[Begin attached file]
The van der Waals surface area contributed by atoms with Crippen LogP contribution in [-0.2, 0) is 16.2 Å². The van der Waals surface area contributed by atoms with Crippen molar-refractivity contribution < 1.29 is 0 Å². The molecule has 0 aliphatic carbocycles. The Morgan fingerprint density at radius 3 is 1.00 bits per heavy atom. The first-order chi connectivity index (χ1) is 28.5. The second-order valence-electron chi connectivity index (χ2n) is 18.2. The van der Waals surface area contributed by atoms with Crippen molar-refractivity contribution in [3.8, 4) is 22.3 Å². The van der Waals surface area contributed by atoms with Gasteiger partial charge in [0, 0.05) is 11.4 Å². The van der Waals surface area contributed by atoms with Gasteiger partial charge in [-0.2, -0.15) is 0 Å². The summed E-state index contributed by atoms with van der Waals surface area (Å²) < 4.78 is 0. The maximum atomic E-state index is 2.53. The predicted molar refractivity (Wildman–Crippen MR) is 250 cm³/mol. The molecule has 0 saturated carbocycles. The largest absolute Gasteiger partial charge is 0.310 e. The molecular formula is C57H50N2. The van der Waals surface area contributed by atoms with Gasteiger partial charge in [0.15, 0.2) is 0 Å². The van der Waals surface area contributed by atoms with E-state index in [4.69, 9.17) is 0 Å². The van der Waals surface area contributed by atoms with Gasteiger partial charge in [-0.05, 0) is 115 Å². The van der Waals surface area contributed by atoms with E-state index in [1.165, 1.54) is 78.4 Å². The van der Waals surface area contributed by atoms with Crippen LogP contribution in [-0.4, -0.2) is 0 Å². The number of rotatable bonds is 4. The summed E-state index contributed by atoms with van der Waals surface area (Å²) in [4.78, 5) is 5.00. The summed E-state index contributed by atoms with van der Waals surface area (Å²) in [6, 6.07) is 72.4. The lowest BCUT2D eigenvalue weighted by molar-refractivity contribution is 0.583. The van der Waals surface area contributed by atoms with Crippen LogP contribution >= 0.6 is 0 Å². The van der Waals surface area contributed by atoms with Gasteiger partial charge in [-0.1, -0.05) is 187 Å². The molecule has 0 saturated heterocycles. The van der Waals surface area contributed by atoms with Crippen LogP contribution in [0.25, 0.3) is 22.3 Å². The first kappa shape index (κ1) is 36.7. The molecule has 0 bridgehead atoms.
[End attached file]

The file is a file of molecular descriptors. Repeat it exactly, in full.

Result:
The van der Waals surface area contributed by atoms with Crippen LogP contribution in [-0.2, 0) is 16.2 Å². The van der Waals surface area contributed by atoms with Crippen molar-refractivity contribution < 1.29 is 0 Å². The molecule has 0 aliphatic carbocycles. The Morgan fingerprint density at radius 3 is 1.00 bits per heavy atom. The first-order chi connectivity index (χ1) is 28.5. The second-order valence-electron chi connectivity index (χ2n) is 18.2. The van der Waals surface area contributed by atoms with Crippen molar-refractivity contribution in [3.8, 4) is 22.3 Å². The van der Waals surface area contributed by atoms with Gasteiger partial charge in [0, 0.05) is 11.4 Å². The van der Waals surface area contributed by atoms with Gasteiger partial charge in [-0.2, -0.15) is 0 Å². The summed E-state index contributed by atoms with van der Waals surface area (Å²) < 4.78 is 0. The maximum atomic E-state index is 2.53. The predicted molar refractivity (Wildman–Crippen MR) is 250 cm³/mol. The molecule has 0 saturated carbocycles. The largest absolute Gasteiger partial charge is 0.310 e. The molecular formula is C57H50N2. The van der Waals surface area contributed by atoms with Gasteiger partial charge in [0.15, 0.2) is 0 Å². The van der Waals surface area contributed by atoms with E-state index in [4.69, 9.17) is 0 Å². The van der Waals surface area contributed by atoms with Gasteiger partial charge in [-0.05, 0) is 115 Å². The van der Waals surface area contributed by atoms with E-state index in [1.165, 1.54) is 78.4 Å². The van der Waals surface area contributed by atoms with Crippen LogP contribution in [-0.4, -0.2) is 0 Å². The number of rotatable bonds is 4. The summed E-state index contributed by atoms with van der Waals surface area (Å²) in [4.78, 5) is 5.00. The summed E-state index contributed by atoms with van der Waals surface area (Å²) in [6, 6.07) is 72.4. The lowest BCUT2D eigenvalue weighted by molar-refractivity contribution is 0.583. The van der Waals surface area contributed by atoms with Crippen LogP contribution >= 0.6 is 0 Å². The van der Waals surface area contributed by atoms with Gasteiger partial charge in [-0.1, -0.05) is 187 Å². The molecule has 0 saturated heterocycles. The van der Waals surface area contributed by atoms with Crippen LogP contribution in [0.25, 0.3) is 22.3 Å². The first kappa shape index (κ1) is 36.7. The molecule has 0 bridgehead atoms.